Thursday, October 6, 2011

Subversive Wisdom

Our lessons are moving from Solomon's wisdom literature teaching as reflected in the book of Proverbs to his wisdom teaching in the book of Ecclesiastes. The book of Ecclesiastes is truly subversive - overturning from the foundation what had been taken for granted by the religious leaders. Solomon had not abandoned his teaching that it is better to be wise than a fool (Eccl. 2:13), but he felt the need to explain its superiority. Our lesson today focuses on Ecclesiastes 9:13-18.

Solomon begins this passage with a parable. 'This wisdom have I seen also under the sun, and it seemed great unto me: There was a little city, and few men within it; and there came a great king against it, and besieged it, and built great bulwarks against it: Now there was found in it a poor wise man, and he by his wisdom delivered the city; yet no man remembered that same poor man.' Eccl. 9:13-15 A powerful king, and his artilleries, surrounded a little city that had few men. He did not believe he would have any problems in the war. It had the appearance of a quick take-over as the little city was poorly defended. As the great king was preparing for battle, the poor wise man who lived in the little city was consulted. The men of the little city obviously knew the poor wise man's plan was a good plan because they used it. Did they pay him? Probably not. Did they thank him? Probably not. But he saved the little city. He did it because he loved his little city. At that moment he may have been considered a hero, but he was soon forgotten. Solomon considered this '...great...' vs 13 because the poor wise man performed this act of wisdom for others, to save the city, at no advantage to himself.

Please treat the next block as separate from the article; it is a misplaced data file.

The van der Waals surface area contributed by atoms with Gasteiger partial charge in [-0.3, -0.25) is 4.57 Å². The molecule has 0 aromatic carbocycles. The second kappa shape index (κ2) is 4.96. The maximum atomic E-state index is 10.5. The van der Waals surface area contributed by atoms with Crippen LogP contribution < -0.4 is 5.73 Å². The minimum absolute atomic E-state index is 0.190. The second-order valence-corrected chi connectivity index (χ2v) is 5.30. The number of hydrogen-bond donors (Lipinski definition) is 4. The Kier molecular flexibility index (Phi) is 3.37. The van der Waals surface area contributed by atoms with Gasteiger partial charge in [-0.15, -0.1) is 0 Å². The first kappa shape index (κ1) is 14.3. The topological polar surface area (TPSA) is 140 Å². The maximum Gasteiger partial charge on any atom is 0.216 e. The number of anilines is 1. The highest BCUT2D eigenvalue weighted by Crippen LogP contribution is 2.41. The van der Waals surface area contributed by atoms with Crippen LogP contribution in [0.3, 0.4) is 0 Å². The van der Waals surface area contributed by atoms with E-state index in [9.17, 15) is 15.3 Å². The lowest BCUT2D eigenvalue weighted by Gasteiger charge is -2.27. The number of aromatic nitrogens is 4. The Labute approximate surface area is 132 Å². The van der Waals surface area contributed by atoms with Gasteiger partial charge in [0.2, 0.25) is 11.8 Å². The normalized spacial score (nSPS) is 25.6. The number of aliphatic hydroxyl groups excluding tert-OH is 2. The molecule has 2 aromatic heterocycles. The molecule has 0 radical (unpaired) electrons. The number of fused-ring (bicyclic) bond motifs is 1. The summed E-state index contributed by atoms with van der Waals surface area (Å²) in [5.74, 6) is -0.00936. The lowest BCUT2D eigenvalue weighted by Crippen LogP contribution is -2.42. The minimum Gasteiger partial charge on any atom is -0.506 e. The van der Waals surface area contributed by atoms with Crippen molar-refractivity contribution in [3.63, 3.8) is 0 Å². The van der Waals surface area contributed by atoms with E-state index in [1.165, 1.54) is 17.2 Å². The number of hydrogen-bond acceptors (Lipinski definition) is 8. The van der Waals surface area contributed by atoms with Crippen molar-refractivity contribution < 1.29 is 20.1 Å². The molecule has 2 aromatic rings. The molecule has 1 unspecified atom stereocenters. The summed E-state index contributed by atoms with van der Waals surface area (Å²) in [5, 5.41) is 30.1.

'Then said I, Wisdom is better than strength:, nevertheless the poor man's wisdom is despised, and his words are not heard.' Eccl. 9:16 Solomon concludes his parable by stating that wisdom is better than strength. It is not often that our leaders argue that they are going to outwit the enemy. They are never seen or heard as having requested wisdom from God. It grieved Solomon that though wisdom is better than power, the poor wise man's advice was later despised. No one paid attention to him any longer. Perhaps societal views on beauty, strenth, economy, or age will cause you to fail to see the superiority of wisdom.

'The words of wise men are heard in quiet more than the cry, of him that ruleth among fools. Wisdom is better than weapons, of war: but one sinner destroyeth much good.' Eccl. 9:17,18 Wisdom will not shout to overcome the noise of life. In spite of the ingratitude of the people in the little city, the words of the wise spoken quietly, are worth more than the shouts of the powerful ruler of fools. Wisdom is better than all weapons of warfare, either defensively or offensively, for it brings God to the forefront to fight the battle. One sinner, if allowed, would be able to destroy much good. Solomon proposed that we look at wisdom as a weapon of mass instruction, in that it is more potent than weapons of war. If a nation's ruler has wisdom, then he or she can use the weapons it possesses in a strategic way. When a nation relies upon wisdom, there will not be ill-advised wars and unnecessary conflicts between nations.

Have you sought God for wisdom, to be able to make the right choices in life? There are no strings attached to obtaining wisdom; i.e. riches, beauty, age, etc. Simply pray for it.

Written by Deborah C. Davis

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